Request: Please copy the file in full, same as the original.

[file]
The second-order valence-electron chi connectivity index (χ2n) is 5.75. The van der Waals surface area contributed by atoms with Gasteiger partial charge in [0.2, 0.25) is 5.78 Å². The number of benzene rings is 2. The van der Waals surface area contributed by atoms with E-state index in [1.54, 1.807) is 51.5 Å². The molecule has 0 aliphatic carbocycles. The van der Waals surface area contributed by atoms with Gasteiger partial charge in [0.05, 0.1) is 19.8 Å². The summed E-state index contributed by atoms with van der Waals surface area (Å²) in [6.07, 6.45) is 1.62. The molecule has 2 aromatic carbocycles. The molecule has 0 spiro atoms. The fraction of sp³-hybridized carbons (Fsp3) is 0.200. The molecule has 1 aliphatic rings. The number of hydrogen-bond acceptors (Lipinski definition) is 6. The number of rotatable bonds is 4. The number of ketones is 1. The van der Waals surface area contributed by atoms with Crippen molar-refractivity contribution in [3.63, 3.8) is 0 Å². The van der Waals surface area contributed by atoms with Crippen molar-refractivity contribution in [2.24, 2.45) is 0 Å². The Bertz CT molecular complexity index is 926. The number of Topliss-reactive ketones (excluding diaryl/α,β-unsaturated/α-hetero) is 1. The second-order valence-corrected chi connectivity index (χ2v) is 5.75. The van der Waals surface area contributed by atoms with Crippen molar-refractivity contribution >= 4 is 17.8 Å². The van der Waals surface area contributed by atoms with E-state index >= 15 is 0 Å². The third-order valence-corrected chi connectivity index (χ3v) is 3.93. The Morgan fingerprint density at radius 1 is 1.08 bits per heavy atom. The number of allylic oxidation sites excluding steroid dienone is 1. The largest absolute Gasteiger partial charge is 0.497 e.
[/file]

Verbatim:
The second-order valence-electron chi connectivity index (χ2n) is 5.75. The van der Waals surface area contributed by atoms with Gasteiger partial charge in [0.2, 0.25) is 5.78 Å². The number of benzene rings is 2. The van der Waals surface area contributed by atoms with E-state index in [1.54, 1.807) is 51.5 Å². The molecule has 0 aliphatic carbocycles. The van der Waals surface area contributed by atoms with Gasteiger partial charge in [0.05, 0.1) is 19.8 Å². The summed E-state index contributed by atoms with van der Waals surface area (Å²) in [6.07, 6.45) is 1.62. The molecule has 2 aromatic carbocycles. The molecule has 0 spiro atoms. The fraction of sp³-hybridized carbons (Fsp3) is 0.200. The molecule has 1 aliphatic rings. The number of hydrogen-bond acceptors (Lipinski definition) is 6. The number of rotatable bonds is 4. The number of ketones is 1. The van der Waals surface area contributed by atoms with Crippen molar-refractivity contribution in [3.63, 3.8) is 0 Å². The van der Waals surface area contributed by atoms with Crippen molar-refractivity contribution in [2.24, 2.45) is 0 Å². The Bertz CT molecular complexity index is 926. The number of Topliss-reactive ketones (excluding diaryl/α,β-unsaturated/α-hetero) is 1. The second-order valence-corrected chi connectivity index (χ2v) is 5.75. The van der Waals surface area contributed by atoms with Crippen molar-refractivity contribution >= 4 is 17.8 Å². The van der Waals surface area contributed by atoms with E-state index >= 15 is 0 Å². The third-order valence-corrected chi connectivity index (χ3v) is 3.93. The Morgan fingerprint density at radius 1 is 1.08 bits per heavy atom. The number of allylic oxidation sites excluding steroid dienone is 1. The largest absolute Gasteiger partial charge is 0.497 e.